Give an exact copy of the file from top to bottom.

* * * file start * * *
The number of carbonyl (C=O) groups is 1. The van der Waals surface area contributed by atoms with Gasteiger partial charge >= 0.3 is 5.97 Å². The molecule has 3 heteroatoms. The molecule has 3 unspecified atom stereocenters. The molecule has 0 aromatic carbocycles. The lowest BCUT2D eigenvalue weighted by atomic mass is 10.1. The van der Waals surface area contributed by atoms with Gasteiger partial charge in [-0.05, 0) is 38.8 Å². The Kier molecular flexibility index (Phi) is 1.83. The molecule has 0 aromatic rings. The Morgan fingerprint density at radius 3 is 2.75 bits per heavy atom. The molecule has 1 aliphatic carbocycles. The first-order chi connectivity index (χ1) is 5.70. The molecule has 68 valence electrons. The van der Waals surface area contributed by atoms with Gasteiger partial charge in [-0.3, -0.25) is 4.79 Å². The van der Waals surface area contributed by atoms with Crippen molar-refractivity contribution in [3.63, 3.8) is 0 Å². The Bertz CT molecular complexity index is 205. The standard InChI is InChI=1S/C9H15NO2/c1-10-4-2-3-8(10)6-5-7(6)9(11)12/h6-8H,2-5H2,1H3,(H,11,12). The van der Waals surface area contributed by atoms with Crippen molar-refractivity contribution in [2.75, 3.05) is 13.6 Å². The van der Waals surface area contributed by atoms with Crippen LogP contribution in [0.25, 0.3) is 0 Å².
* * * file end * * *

The number of carbonyl (C=O) groups is 1. The van der Waals surface area contributed by atoms with Gasteiger partial charge >= 0.3 is 5.97 Å². The molecule has 3 heteroatoms. The molecule has 3 unspecified atom stereocenters. The molecule has 0 aromatic carbocycles. The lowest BCUT2D eigenvalue weighted by atomic mass is 10.1. The van der Waals surface area contributed by atoms with Gasteiger partial charge in [-0.05, 0) is 38.8 Å². The Kier molecular flexibility index (Phi) is 1.83. The molecule has 0 aromatic rings. The Morgan fingerprint density at radius 3 is 2.75 bits per heavy atom. The molecule has 1 aliphatic carbocycles. The first-order chi connectivity index (χ1) is 5.70. The molecule has 68 valence electrons. The van der Waals surface area contributed by atoms with Gasteiger partial charge in [-0.3, -0.25) is 4.79 Å². The van der Waals surface area contributed by atoms with Crippen molar-refractivity contribution in [3.63, 3.8) is 0 Å². The Bertz CT molecular complexity index is 205. The standard InChI is InChI=1S/C9H15NO2/c1-10-4-2-3-8(10)6-5-7(6)9(11)12/h6-8H,2-5H2,1H3,(H,11,12). The van der Waals surface area contributed by atoms with Crippen molar-refractivity contribution in [2.75, 3.05) is 13.6 Å². The van der Waals surface area contributed by atoms with Crippen LogP contribution in [0.25, 0.3) is 0 Å².